value. Which again, is unrealistic to assume.

But, let's say, that's the case now. So, now we have the answer.

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Okay, so you give me a sigma. Okay.

And then, I can pick out a h slope, Then that will give me a g.

For example, let's say, sigma is set to be a 100 unit.

Alright Then let's look at two cases. One is one h is two dollar a gigabyte.

That's the slope. Then, plug in the equation, sigma and h,

you get the g, which is the flat rate, $70,

Alright? So, $70 a month is the baseline, then

extra gigabyte, you pay $two. This implies that the revenue for ISP,

gHX=$170 plus hx, a $170 a month, Okay? And the flat rate component is 41%

of the total revenue. Case A.

Case B. Suppose I increase h now to $five per

gigabyte, okay? Then, apply it in the equations, sigma

100, h is five, G Is 30.

That means an alternative is to set the baseline to be $30, and every gigabyte get

$5.. This actually is quite close, reasonably

close to the actual pricing points used by AT&T and Verizon Wireless.

This implies, on average, the ISP monopoly power ISP under our assumption, guess a

$130 as the revenue and the flat rate component is not only 23% of the total

revenue. Now, you can look at many more cases.

But you get the trend, the trend says, that actually, you should make h real

small, okay, very shallow slope. Okay.

So that you can afford to make a g, the constant part, very high.

This will max out your revenue, and the flat rate part will be dominant, okay?

Now, say, that's actually somewhat counterintuitive conclusion, isn't it?

Indeed it is, that's because we have made up three unrealistic assumptions.

Number one is that we assume there is only one bottleneck link.

In lecture fourteen, we'll take this away in TCP congestion control at a much faster

time scale than monthly bills. Number two is there's no capacity cost of

constraints of any kind. And that was the fundamental reason why we

got that somewhat counterintuitive conclusion from this simple numeric

illustration. Once we put capacity either as a

constraint, you can exceed a certain capacity, or as a cost.

Then you see that we cannot make h arbitrarily small and g arbitrarily large,

because that would induce a tremendous amount of traffic that will violate the

constraints or increase the costs to the point of not making it worthwhile.

The last one is that ISP was soon to be a monopoly.

And therefore, price setting power to squeeze your utility as a consumer to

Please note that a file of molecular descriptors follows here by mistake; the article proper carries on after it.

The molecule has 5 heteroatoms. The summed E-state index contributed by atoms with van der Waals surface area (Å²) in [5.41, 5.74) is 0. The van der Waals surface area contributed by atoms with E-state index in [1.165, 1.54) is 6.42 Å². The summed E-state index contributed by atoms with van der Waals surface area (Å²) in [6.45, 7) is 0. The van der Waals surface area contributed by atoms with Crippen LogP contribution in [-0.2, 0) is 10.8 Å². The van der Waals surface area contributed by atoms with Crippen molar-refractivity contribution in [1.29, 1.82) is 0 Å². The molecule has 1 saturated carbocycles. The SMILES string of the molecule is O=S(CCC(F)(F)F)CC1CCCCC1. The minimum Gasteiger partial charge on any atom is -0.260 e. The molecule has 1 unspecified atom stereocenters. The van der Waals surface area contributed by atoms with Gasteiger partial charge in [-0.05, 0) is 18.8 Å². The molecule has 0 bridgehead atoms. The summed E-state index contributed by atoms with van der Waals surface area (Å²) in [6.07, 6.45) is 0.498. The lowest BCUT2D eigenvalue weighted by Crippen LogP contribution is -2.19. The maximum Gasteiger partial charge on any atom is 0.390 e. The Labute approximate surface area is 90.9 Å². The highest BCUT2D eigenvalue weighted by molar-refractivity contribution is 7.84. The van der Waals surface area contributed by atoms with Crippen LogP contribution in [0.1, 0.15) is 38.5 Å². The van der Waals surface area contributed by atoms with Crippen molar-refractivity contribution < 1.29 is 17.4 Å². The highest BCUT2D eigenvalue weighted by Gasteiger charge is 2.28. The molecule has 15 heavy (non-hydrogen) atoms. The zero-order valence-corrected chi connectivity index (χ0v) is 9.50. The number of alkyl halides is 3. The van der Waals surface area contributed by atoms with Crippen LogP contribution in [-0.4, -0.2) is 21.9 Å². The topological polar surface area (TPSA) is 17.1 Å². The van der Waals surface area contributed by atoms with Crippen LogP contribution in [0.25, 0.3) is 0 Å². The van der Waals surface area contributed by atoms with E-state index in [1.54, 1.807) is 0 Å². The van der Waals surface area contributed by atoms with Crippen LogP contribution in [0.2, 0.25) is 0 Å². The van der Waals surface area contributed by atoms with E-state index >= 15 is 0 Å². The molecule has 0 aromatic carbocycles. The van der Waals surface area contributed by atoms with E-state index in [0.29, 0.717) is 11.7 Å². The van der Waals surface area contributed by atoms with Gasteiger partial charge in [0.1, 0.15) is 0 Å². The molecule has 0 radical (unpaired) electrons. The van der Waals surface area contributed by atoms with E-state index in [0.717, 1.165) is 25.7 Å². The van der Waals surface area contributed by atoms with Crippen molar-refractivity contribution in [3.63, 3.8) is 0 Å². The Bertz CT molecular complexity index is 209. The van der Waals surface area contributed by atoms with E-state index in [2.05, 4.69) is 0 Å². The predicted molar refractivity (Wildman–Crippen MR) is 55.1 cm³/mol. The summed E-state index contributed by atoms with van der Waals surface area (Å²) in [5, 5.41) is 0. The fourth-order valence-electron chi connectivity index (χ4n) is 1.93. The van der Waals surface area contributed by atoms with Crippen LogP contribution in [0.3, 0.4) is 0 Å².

zero. This is unrealistic.

So, later in the course, we'll, perhaps we'll keep this assumption, but certainly

remove these two assumptions. In fact, in the advanced material, we'll

remove this assumption. In lecture fourteen, we'll remove this

one. Now, having gone through this perhaps

unrealistic small numerical illustration, Let's highlight that we did touch upon a

very important conceptual and methodological tool called utility

maximization. It generalizes the payoff function ideas

we mentioned before. So far, we haven't seen network cuz

there's no network constraints or coupling get, but that's coming up in lectures

ahead. This utility maximization models consumer

behavior. We've seen utility function, demand

function, and induced elasticity of demand.

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We've also seen a very, very powerful notion that the pricing, whether it's on a

single link of a network, it can coordinate demand versus supply.

Whether that's done on a monthly bill time scale, or a 50 millisecond round trip

scale of the internet. Whatever timescale, if you can design a

proper pricing, then it could help just demand supply.

Just like we've seen proper pricing in auction, like second price, can't

correctly internalize certain type of negative externality.

But improper pricing can also create a tragedy of comments.

Finally, for the specific topic of why usage-based pricing, why, you know the

answer. It's because of jobs inequality of

capacity. Where do we go now from $ten a gigabyte?

Is this the end of story or more? We'll look at smart data pricing in the

next lecture.